• Je suis Tim Cook on this one. The U.S. government has abused its credibility so often I’m starting to question its legitimacy.

  • Sorry, CB, I don’t understand the “credibility” issue in this case. Do you question that the two persons in San Bernardino had contacts with foreign terrorist organizations? Posted on-line comments supporting foreign terrorist organizations? Obtained legal firearms which someone, not necessarily them, modified so that the weapons were illegal fully automatic firing rifles? That the knowledge and materials to modify the firearms was obtained somewhere, possibly on-line or stored in an electronic form? That there was a plot to use the firearms to attack a venue where many unarmed persons would be present? That the attack was carried out, and 14 persons were murdered? That improvised explosive devices were found at the home? That witnesses reported meetings at the home attended by military age males, who met in the garage where IEDs and bomb-making materials were found?

    So, what is the credibility issue? Do you not believe that crimes were committed? Or that there was a conspiracy? Or that there are not reasons to suspect the involvement of other persons or organizations? Or that evidence and leads may be stored in the memory of the cell phone?

  • @Wfjag; Hey about that? They know pretty much everything about this incident even without the phone.
    Of course you avoid the larger picture that the govt. is asking us to trust them with the power to compel 3rd parties to access any phone. Right. Like the TSA was just going to be looking for terrorists in airports. Now they’re a plague we’ll never be rid of.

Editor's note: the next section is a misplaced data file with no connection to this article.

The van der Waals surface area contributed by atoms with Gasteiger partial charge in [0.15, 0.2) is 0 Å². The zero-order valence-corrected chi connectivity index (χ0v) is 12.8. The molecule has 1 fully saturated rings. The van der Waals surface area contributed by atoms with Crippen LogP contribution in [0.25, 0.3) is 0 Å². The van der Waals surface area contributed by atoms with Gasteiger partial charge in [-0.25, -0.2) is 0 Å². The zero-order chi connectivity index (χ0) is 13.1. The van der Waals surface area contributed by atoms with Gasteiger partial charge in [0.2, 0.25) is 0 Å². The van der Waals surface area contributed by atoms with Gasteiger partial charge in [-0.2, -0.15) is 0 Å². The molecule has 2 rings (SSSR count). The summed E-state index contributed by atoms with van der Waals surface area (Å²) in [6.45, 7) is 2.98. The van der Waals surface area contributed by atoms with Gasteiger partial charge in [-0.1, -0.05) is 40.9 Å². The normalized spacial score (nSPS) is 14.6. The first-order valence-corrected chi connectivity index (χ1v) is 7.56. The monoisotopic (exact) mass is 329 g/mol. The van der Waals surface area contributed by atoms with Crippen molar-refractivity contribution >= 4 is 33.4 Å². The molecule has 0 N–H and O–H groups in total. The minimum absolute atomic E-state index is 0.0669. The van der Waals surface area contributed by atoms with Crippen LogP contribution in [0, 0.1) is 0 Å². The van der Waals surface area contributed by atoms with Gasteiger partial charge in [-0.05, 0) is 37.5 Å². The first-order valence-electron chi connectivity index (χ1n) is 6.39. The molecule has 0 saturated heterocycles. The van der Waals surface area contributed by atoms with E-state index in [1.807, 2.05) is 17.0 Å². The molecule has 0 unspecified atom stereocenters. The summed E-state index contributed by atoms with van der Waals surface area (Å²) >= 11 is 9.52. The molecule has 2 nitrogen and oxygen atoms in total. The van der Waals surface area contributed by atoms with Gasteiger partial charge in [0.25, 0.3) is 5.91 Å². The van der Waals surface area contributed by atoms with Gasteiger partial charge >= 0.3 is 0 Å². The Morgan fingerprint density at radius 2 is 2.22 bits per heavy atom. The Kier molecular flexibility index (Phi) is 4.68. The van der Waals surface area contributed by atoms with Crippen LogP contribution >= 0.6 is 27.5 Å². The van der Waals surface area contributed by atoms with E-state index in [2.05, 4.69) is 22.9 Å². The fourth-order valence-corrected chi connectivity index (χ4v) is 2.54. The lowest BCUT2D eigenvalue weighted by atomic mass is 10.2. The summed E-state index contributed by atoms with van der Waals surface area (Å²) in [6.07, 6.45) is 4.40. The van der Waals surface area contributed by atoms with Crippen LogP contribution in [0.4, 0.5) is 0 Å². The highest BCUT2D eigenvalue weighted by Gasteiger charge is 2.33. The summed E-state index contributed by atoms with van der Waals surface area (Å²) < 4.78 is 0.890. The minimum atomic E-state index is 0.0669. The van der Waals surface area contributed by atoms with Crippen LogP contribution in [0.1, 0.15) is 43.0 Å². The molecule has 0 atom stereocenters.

• Canvasback,

      That is not quite accurate. Apple isn’t being told to break the encryption on the phone. It is only being told under a law passed by Congress to disable two features on the phone – the autowipe of data after 10 failed attempts to login and the time delay (up to one hour) between entering different pass codes. (Apple must ensure that the ability to enter pass codes is still functional as well.)

      Apple is not being told to provide a “master key” to all iphones. In fact, they don’t even have to turn over the updated operating system that disables the autowipe / time delay. They can destroy it if they wish.

      (It should also be noted that the phone was not owned by Farook – it was owned by the San Bernardino Authority and they have consented to the phone being searched. I think that throws any privacy issue on this phone out the window.)

      Apple claims that this is about encryption, but technically it is not as they are not being asked to break any pass code or even decrypt any data on the phone. Furthermore, when the iPhone is made, there are two 256 bit encryption keys unique to the device that ensures that no non-Apple operating system can be installed onto the phone. Apple has the “master keys” to those encryption keys because it does send out updates to the iPhone which first check to make sure the keys all line up and are correct to that specific device. The government wants Apple to use their ability to install an OS and updates to disable the autowipe and time delays. In short, they want Apple to use a capability they already have.

      (The dual 256 bit encryption also means the government cannot use the workaround on other phones even if got hold of the files. They are still going to have to come back to Apple on a case by case basis.)

      Orin Kerr has more on the legal angles involved and the first two parts of his analysis can be found here: